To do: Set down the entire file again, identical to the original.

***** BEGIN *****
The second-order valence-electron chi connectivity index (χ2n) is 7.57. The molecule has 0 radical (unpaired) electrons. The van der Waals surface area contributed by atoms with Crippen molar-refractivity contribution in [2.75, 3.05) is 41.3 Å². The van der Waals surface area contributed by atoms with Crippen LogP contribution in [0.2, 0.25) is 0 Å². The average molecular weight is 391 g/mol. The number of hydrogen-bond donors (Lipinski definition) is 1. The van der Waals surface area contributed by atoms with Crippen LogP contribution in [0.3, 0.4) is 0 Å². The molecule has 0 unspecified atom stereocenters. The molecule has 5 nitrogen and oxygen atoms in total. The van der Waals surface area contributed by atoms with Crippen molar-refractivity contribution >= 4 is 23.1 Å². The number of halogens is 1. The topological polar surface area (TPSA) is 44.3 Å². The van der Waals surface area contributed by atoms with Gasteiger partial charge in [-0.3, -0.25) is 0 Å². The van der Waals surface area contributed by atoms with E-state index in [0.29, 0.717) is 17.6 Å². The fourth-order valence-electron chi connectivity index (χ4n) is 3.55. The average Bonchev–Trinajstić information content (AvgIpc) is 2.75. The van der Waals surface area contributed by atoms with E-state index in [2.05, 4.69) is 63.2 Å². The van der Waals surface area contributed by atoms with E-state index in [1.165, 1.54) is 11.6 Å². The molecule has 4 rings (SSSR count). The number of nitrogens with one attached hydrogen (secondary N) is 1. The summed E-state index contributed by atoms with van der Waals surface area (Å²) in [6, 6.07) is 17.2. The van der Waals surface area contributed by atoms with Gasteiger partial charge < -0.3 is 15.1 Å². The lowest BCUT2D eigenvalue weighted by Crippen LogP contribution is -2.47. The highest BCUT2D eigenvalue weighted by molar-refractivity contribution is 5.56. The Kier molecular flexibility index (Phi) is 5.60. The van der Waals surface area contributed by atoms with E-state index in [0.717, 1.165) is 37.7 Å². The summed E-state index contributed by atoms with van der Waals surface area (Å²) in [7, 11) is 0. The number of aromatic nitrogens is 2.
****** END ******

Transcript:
The second-order valence-electron chi connectivity index (χ2n) is 7.57. The molecule has 0 radical (unpaired) electrons. The van der Waals surface area contributed by atoms with Crippen molar-refractivity contribution in [2.75, 3.05) is 41.3 Å². The van der Waals surface area contributed by atoms with Crippen LogP contribution in [0.2, 0.25) is 0 Å². The average molecular weight is 391 g/mol. The number of hydrogen-bond donors (Lipinski definition) is 1. The van der Waals surface area contributed by atoms with Crippen LogP contribution in [0.3, 0.4) is 0 Å². The molecule has 0 unspecified atom stereocenters. The molecule has 5 nitrogen and oxygen atoms in total. The van der Waals surface area contributed by atoms with Crippen molar-refractivity contribution >= 4 is 23.1 Å². The number of halogens is 1. The topological polar surface area (TPSA) is 44.3 Å². The van der Waals surface area contributed by atoms with Gasteiger partial charge in [-0.3, -0.25) is 0 Å². The van der Waals surface area contributed by atoms with E-state index in [0.29, 0.717) is 17.6 Å². The fourth-order valence-electron chi connectivity index (χ4n) is 3.55. The average Bonchev–Trinajstić information content (AvgIpc) is 2.75. The van der Waals surface area contributed by atoms with E-state index in [2.05, 4.69) is 63.2 Å². The van der Waals surface area contributed by atoms with E-state index in [1.165, 1.54) is 11.6 Å². The molecule has 4 rings (SSSR count). The number of nitrogens with one attached hydrogen (secondary N) is 1. The summed E-state index contributed by atoms with van der Waals surface area (Å²) in [6, 6.07) is 17.2. The van der Waals surface area contributed by atoms with Gasteiger partial charge < -0.3 is 15.1 Å². The lowest BCUT2D eigenvalue weighted by Crippen LogP contribution is -2.47. The highest BCUT2D eigenvalue weighted by molar-refractivity contribution is 5.56. The Kier molecular flexibility index (Phi) is 5.60. The van der Waals surface area contributed by atoms with E-state index in [0.717, 1.165) is 37.7 Å². The summed E-state index contributed by atoms with van der Waals surface area (Å²) in [7, 11) is 0. The number of aromatic nitrogens is 2.